but i guess He broke a hip and that did him in - his cancer situation was improving all of the time.

he had a good long life though.

02-27-2011, 11:34 AM
Who better than Joe Posnanski to write about Bill's passing?
Every city and town in America has a Bill Grigsby. And no other place on earth but Kansas City has a Bill Grigsby. That's about the only way I know how to tell you about my old friend. Cities across America have certain people who are only famous within the boundaries of their hometowns. They are distinctive disc jockeys or longtime newspaper columnists or local politicians who fight the good fight. They are storytellers or local historians or police officers or former mayors or people who seem to be involved in every charity or just quirky characters who are famous because they are famous, and you have to live in the town for a little while just to understand. They are the backdrop for the places where we live.

Bill Grigsby was an announcer for The Kansas City Chiefs for almost 50 years. This would be the way you would describe him to people outside Kansas City if they asked, "Who is this Bill Grigsby guy?" But that description is like calling chocolate "A food produced from the seed of the Cacao tree." It is technically right. And it entirely misses the point.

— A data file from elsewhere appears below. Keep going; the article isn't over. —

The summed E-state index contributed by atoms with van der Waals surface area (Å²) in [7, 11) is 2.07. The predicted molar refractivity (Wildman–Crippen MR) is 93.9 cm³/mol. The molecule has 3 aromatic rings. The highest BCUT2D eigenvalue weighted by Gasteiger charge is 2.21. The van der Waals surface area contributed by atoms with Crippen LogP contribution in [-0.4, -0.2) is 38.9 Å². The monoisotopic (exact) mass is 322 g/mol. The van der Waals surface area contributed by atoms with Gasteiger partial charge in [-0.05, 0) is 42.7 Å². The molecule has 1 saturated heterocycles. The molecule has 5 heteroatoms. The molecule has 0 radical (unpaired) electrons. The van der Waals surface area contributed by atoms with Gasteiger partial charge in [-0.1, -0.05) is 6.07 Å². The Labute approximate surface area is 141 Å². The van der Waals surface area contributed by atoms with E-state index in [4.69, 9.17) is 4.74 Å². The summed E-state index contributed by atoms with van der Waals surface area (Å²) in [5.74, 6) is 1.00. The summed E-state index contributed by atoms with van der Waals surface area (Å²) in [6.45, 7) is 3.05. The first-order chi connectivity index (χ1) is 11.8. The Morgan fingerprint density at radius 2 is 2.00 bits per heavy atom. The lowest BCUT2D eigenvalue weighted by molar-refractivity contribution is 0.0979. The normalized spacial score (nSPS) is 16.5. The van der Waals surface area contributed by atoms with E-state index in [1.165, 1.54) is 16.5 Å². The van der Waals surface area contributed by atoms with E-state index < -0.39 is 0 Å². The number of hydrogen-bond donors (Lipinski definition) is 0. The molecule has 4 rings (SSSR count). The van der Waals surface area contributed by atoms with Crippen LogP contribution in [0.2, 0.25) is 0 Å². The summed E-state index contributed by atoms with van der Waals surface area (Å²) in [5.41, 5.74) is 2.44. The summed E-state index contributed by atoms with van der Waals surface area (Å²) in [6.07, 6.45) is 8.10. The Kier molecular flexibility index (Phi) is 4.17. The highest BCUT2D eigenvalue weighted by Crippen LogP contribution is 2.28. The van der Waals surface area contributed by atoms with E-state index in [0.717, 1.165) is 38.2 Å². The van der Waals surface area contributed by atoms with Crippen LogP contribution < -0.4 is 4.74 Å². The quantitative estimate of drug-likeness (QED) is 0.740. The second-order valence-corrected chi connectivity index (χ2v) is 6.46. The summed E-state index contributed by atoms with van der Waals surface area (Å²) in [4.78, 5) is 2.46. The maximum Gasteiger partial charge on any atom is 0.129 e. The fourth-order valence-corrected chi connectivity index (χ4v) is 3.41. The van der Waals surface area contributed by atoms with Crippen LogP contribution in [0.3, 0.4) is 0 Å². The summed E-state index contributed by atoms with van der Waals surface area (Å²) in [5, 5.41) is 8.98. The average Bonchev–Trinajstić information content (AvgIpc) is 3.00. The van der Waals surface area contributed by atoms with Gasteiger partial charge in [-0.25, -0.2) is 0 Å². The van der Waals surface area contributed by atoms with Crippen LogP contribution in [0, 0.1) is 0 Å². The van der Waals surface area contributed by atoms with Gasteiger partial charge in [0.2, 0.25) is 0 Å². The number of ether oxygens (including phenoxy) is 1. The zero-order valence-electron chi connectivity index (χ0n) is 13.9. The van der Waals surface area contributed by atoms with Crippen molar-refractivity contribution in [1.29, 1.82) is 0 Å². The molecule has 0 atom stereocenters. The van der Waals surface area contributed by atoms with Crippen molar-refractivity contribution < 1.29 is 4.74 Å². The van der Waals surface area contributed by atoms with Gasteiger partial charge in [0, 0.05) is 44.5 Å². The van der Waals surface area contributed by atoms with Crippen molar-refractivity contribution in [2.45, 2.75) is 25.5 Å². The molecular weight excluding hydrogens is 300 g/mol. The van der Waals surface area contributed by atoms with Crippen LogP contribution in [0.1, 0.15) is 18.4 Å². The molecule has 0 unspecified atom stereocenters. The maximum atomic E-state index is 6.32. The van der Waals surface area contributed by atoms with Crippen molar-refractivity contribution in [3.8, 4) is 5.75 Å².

Bill Grigsby was an announcer. He was also salesman. He was a promoter. He was a storyteller. He was a businessman. He was a bar owner. He was an insurance salesman. He was a pool hustler. He was a job recruiter. He was a guy who worked for the Kansas City A's in the years when they were dreadful and largely irrelevant -- this would cover all the years of the Kansas City A's -- and when people would call the office to ask what time the game started he would reply: "What time can you get here?"

He was a guy who was a part owner of the short-lived Kansas City Scouts NHL hockey team ... and with his sports background he helped scout players. Unfortunately, he did not know a single thing about hockey and so he helped by picking the ones whose names sounded most to him like hockey names. This was how the Scouts got players like Simon Nolet, Guy Charron, Jean-Guy Lagace, Wilf Paiement, Bart Crashley and Butch Deadmarsh. This was also how the Scouts won only one of their last 44 games before moving to Denver.